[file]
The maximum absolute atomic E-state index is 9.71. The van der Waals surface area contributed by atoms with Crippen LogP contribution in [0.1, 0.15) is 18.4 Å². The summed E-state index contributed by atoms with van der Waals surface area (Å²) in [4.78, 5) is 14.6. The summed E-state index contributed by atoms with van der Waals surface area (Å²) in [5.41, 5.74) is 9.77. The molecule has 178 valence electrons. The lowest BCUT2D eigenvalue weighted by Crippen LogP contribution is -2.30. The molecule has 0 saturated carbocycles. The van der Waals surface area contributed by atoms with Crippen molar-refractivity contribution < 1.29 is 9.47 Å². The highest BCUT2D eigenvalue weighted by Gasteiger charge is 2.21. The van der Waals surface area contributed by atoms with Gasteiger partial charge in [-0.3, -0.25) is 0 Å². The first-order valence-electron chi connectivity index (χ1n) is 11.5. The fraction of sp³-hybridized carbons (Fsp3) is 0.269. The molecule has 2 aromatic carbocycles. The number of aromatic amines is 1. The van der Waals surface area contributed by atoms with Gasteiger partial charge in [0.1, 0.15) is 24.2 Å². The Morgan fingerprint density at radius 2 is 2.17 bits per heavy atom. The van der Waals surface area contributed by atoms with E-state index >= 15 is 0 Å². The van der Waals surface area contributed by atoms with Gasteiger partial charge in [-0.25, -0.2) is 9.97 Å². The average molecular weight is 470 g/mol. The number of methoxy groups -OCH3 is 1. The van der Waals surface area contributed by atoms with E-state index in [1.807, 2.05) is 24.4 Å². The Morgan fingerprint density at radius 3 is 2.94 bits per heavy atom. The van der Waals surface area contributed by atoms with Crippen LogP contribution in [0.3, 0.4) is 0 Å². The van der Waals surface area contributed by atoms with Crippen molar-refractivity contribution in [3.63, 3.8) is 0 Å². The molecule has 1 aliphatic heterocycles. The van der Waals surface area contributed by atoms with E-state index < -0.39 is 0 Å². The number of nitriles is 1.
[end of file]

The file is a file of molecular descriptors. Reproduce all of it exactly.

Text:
The maximum absolute atomic E-state index is 9.71. The van der Waals surface area contributed by atoms with Crippen LogP contribution in [0.1, 0.15) is 18.4 Å². The summed E-state index contributed by atoms with van der Waals surface area (Å²) in [4.78, 5) is 14.6. The summed E-state index contributed by atoms with van der Waals surface area (Å²) in [5.41, 5.74) is 9.77. The molecule has 178 valence electrons. The lowest BCUT2D eigenvalue weighted by Crippen LogP contribution is -2.30. The molecule has 0 saturated carbocycles. The van der Waals surface area contributed by atoms with Crippen molar-refractivity contribution < 1.29 is 9.47 Å². The highest BCUT2D eigenvalue weighted by Gasteiger charge is 2.21. The van der Waals surface area contributed by atoms with Gasteiger partial charge in [-0.3, -0.25) is 0 Å². The first-order valence-electron chi connectivity index (χ1n) is 11.5. The fraction of sp³-hybridized carbons (Fsp3) is 0.269. The molecule has 2 aromatic carbocycles. The number of aromatic amines is 1. The van der Waals surface area contributed by atoms with Gasteiger partial charge in [0.1, 0.15) is 24.2 Å². The Morgan fingerprint density at radius 2 is 2.17 bits per heavy atom. The van der Waals surface area contributed by atoms with E-state index >= 15 is 0 Å². The van der Waals surface area contributed by atoms with Gasteiger partial charge in [-0.25, -0.2) is 9.97 Å². The average molecular weight is 470 g/mol. The number of methoxy groups -OCH3 is 1. The van der Waals surface area contributed by atoms with E-state index in [1.807, 2.05) is 24.4 Å². The Morgan fingerprint density at radius 3 is 2.94 bits per heavy atom. The van der Waals surface area contributed by atoms with Crippen LogP contribution in [0.3, 0.4) is 0 Å². The van der Waals surface area contributed by atoms with Crippen molar-refractivity contribution in [3.63, 3.8) is 0 Å². The molecule has 1 aliphatic heterocycles. The van der Waals surface area contributed by atoms with E-state index < -0.39 is 0 Å². The number of nitriles is 1.